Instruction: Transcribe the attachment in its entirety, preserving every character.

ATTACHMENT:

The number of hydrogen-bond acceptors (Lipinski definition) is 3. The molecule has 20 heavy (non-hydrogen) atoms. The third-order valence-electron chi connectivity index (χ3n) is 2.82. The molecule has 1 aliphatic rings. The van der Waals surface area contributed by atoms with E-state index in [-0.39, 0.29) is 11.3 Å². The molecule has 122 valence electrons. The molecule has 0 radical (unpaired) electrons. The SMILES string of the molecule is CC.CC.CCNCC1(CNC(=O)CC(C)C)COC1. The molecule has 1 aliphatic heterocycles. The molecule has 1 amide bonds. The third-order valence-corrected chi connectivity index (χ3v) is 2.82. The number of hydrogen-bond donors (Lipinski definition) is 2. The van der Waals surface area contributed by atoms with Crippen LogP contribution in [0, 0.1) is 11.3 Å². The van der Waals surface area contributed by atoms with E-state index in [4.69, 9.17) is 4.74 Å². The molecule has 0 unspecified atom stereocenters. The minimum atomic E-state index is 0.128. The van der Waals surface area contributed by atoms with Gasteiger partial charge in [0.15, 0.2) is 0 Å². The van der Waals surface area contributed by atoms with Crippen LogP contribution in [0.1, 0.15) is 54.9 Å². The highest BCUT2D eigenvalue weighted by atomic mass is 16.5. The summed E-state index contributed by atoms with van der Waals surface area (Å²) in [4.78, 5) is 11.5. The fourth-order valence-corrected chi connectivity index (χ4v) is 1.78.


The number of hydrogen-bond acceptors (Lipinski definition) is 3. The molecule has 20 heavy (non-hydrogen) atoms. The third-order valence-electron chi connectivity index (χ3n) is 2.82. The molecule has 1 aliphatic rings. The van der Waals surface area contributed by atoms with E-state index in [-0.39, 0.29) is 11.3 Å². The molecule has 122 valence electrons. The molecule has 0 radical (unpaired) electrons. The SMILES string of the molecule is CC.CC.CCNCC1(CNC(=O)CC(C)C)COC1. The molecule has 1 aliphatic heterocycles. The molecule has 1 amide bonds. The third-order valence-corrected chi connectivity index (χ3v) is 2.82. The number of hydrogen-bond donors (Lipinski definition) is 2. The van der Waals surface area contributed by atoms with Crippen LogP contribution in [0, 0.1) is 11.3 Å². The van der Waals surface area contributed by atoms with E-state index in [4.69, 9.17) is 4.74 Å². The molecule has 0 unspecified atom stereocenters. The minimum atomic E-state index is 0.128. The van der Waals surface area contributed by atoms with Gasteiger partial charge in [0.15, 0.2) is 0 Å². The van der Waals surface area contributed by atoms with Crippen LogP contribution in [0.1, 0.15) is 54.9 Å². The highest BCUT2D eigenvalue weighted by atomic mass is 16.5. The summed E-state index contributed by atoms with van der Waals surface area (Å²) in [4.78, 5) is 11.5. The fourth-order valence-corrected chi connectivity index (χ4v) is 1.78.